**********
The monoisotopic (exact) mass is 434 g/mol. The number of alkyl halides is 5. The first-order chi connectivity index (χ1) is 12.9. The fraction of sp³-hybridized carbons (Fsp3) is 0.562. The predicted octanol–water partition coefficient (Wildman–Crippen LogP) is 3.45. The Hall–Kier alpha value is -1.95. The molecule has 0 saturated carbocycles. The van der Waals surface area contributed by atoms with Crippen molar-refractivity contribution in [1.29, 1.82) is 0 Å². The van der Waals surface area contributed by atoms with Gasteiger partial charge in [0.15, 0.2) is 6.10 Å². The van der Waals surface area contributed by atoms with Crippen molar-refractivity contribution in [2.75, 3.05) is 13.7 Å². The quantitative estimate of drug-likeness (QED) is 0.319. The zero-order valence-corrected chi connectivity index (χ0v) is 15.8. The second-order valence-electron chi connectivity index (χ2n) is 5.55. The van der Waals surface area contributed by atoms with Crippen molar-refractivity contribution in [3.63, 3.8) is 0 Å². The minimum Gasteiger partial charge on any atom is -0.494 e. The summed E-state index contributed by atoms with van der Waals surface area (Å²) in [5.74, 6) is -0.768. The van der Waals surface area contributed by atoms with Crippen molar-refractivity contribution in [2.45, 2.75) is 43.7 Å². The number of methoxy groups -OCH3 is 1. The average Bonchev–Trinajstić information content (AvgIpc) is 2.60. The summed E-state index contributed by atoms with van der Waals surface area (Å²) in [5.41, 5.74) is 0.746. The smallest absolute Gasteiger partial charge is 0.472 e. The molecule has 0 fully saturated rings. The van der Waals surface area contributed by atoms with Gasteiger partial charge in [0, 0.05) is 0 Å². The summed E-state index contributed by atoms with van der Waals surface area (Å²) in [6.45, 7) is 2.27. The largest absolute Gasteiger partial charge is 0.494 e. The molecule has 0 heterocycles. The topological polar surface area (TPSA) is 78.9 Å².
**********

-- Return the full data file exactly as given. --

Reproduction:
The monoisotopic (exact) mass is 434 g/mol. The number of alkyl halides is 5. The first-order chi connectivity index (χ1) is 12.9. The fraction of sp³-hybridized carbons (Fsp3) is 0.562. The predicted octanol–water partition coefficient (Wildman–Crippen LogP) is 3.45. The Hall–Kier alpha value is -1.95. The molecule has 0 saturated carbocycles. The van der Waals surface area contributed by atoms with Crippen molar-refractivity contribution in [1.29, 1.82) is 0 Å². The van der Waals surface area contributed by atoms with Gasteiger partial charge in [0.15, 0.2) is 6.10 Å². The van der Waals surface area contributed by atoms with Crippen molar-refractivity contribution in [2.75, 3.05) is 13.7 Å². The quantitative estimate of drug-likeness (QED) is 0.319. The zero-order valence-corrected chi connectivity index (χ0v) is 15.8. The second-order valence-electron chi connectivity index (χ2n) is 5.55. The van der Waals surface area contributed by atoms with Crippen molar-refractivity contribution in [3.63, 3.8) is 0 Å². The minimum Gasteiger partial charge on any atom is -0.494 e. The summed E-state index contributed by atoms with van der Waals surface area (Å²) in [5.74, 6) is -0.768. The van der Waals surface area contributed by atoms with Crippen molar-refractivity contribution in [2.45, 2.75) is 43.7 Å². The number of methoxy groups -OCH3 is 1. The average Bonchev–Trinajstić information content (AvgIpc) is 2.60. The summed E-state index contributed by atoms with van der Waals surface area (Å²) in [5.41, 5.74) is 0.746. The smallest absolute Gasteiger partial charge is 0.472 e. The molecule has 0 fully saturated rings. The van der Waals surface area contributed by atoms with Gasteiger partial charge in [0, 0.05) is 0 Å². The summed E-state index contributed by atoms with van der Waals surface area (Å²) in [6.45, 7) is 2.27. The largest absolute Gasteiger partial charge is 0.494 e. The molecule has 0 heterocycles. The topological polar surface area (TPSA) is 78.9 Å².